The OT also measured my strength in my arms, legs, hands, and feet. My left side is still significantly weaker than my right side, following surgery on my left ankle in 2017. She also had me walk down the hall and timed how long until I got dizzy and noted my heart rate when I was sitting, when we started and when I had to stop. We also timed how long it took for my heart rate to come back down to normal when I came back to the room to rest. The OT was very thorough and took the full allotted hour and a half. She didn’t want to rush me trying out chairs so I came back the following week to try out different types of wheelchairs.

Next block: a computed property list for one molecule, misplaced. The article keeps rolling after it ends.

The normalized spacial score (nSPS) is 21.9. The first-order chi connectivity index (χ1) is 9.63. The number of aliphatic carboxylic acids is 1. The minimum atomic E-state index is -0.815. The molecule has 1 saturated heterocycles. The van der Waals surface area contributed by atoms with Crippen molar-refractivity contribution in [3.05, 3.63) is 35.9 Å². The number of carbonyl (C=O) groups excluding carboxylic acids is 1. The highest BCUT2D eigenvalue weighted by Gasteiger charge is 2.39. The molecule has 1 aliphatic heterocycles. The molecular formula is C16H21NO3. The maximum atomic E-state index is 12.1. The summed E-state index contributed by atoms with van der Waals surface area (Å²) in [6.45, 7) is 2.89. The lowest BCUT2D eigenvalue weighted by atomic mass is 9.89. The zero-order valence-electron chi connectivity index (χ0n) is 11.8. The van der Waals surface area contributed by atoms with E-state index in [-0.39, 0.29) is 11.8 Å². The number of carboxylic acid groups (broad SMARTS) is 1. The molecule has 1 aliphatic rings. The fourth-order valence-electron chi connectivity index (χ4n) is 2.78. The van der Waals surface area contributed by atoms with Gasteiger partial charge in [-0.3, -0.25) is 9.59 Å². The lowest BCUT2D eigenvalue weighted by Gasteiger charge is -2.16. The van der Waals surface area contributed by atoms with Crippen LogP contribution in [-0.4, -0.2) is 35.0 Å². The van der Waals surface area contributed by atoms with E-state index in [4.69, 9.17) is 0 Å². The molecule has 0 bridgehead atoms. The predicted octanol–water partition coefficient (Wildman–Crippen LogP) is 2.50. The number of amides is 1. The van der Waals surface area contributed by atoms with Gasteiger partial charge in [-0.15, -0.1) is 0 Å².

I got the wheelchair on January 31. The entire process took 13 weeks. Thankfully the OT and Numotion were able to rush the process and insurance approved me on the first try, so the process was actually faster than it could have been. They told me 12-16 weeks and we hurried it along knowing that I would lose my insurance coverage on February 1 and have to switch to my husband’s insurance. I really didn’t want to wait to start the process in February. Already I’ve been able to do things that I haven’t been able to do for months because of my illness, but I’ve still been taking it slow. I don’t want to overdo it because exercise intolerance is so hard to understand and I made myself so sick by pushing so hard for so long and ignoring the warning signs with that symptom.